Our Research & Advocacy

The Region’s Expert on the Status of Women’s Economic Self-Sufficiency

To speed the pace of change for gender equity, we need have a deep understanding of the data and illuminate the obstacles and opportunities through research. Our research informs and drives systemic policy change for women in our region and helps elected officials design legislation that effectively addresses issues of employment, living wage, child care, and education and training for working women. Our work is non-partisan and grounded in evidence and data.

We believe equitable policies build equitable communities.

Black Women's Economic Mobility Project

Race and gender combine in powerful ways that contribute to economic barriers and opportunities. The Women’s Fund is taking a deep dive to understand Black women's economic mobility in our region. This project consists of three research papers meant to build on one another to gain a deeper understanding of the factors that fuel and hinder economic mobility for Black women, as well as identify specific policy recommendations.
 
This series will be released in 2020 and 2021 and will be comprised of: a literature review of the historical context of labor trends and systemic barriers to Black women’s employment; a quantitative analysis to understand Black women in the workforce, their economic mobility status and the impact of economic downturns; and a qualitative study to determine the factors fostering or deterring Black women’s economic mobility.

Read our first phase: Analysis of Black Women's Historical Labor Trends and Systemic Barriers to Economic Mobility 

Read our second phase: Realizing the Potential of an Equitable Economy: Centering Black Women’s Upward Mobility in the Cincinnati Region

Review our Women of Cincy series: Questioning the American Dream A Look at the Economic Mobility of Black Women in Cincinnati 

Cliff Effect

The Cliff Effect is a threshold where a family or individual becomes ineligible for public benefits due to a small raise or promotion, causing their total gross resources to decline. It creates a disincentive for individuals to transition off public benefits and negates the primary objective of these programs— to help lift people out of poverty. Many people who experience the Cliff Effect comment, “I’m working harder and harder, but never seem to get ahead.” The journey to self-sufficiency is a long and complicated one that makes a family economically fragile. Even small financial gains have a potentially negative consequence.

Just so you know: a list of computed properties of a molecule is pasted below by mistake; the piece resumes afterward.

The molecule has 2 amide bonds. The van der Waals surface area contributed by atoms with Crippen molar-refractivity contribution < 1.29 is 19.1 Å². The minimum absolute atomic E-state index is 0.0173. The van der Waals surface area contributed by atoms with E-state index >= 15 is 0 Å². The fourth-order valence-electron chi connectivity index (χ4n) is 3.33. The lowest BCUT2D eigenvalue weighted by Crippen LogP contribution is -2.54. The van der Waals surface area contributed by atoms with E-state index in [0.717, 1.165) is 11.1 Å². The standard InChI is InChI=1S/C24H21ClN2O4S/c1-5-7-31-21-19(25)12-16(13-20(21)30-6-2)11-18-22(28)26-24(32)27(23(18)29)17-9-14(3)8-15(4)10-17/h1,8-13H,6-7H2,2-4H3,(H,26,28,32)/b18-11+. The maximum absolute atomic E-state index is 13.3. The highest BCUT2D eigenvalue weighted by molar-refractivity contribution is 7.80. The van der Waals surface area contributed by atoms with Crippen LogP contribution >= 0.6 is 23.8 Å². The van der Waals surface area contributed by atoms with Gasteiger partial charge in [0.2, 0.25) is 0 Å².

The Women’s Fund began studying the Cliff Effect in 2012 and has produced four research reports diving deeper into this topic. It is also a key focus of our advocacy efforts. The Cliff Effect is a complex issue, involving dozens of government programs at the local, state and federal levels. While there is no easy answer, the Women’s Fund works hard to educate and collaborate with elected officials, business leaders and community partners to understand and identify critical solutions. 

Read more about our CLIFF EFFECT RESEARCH

Read more about our SURVEY OF CLIFF EFFECT LEGISLATION

Pay Equity & the Salary History Ban

In 2017, we commissioned a study by the Economics Center at the University of Cincinnati to examine pay disparities in our region. The report concludes that women across the Greater Cincinnati area make, on average, 80 cents for every dollar earned by men adding up to an average loss of $327,953 in wages over the course of her career. Through this study, we recommended multiple policy interventions to narrow this gap including removing a candidate’s salary history during the hiring process.

In March 2019, Cincinnati City Council passed a law prohibiting employers in the City of Cincinnati from asking job applicants about salary or wage history, preventing historic gender and racial disparities from following an employee from one job to the next. The gender pay gap remains wide, with women earning around 80 cents for every dollar men make. Black and Latina women see the largest discrepancies--earning around 60 cents and 55 cents, respectively, for every dollar earned by white men. A Salary History ban will protect job seekers from receiving starting salaries that are tied to low past salaries.

The Women’s Fund was a key partner in the passage of this legislation in the City of Cincinnati, providing research and context outlining its benefits.

Read more about our PAY EQUITY RESEARCH

Read our one-pager to learn about the IMPACT OF THE SALARY HISTORY BAN

Read our op-ed to learn about our COMMITMENT TO PAY EQUITY

Want to Learn More?

Invite us to speak: our team is available to speak on any of our advocacy or research initiatives! Contact our Coordinator, Callie Ward

Gain access to our research library: our team collects national and regional research on economic self-sufficiency! Contact our Research Director, Sam Molony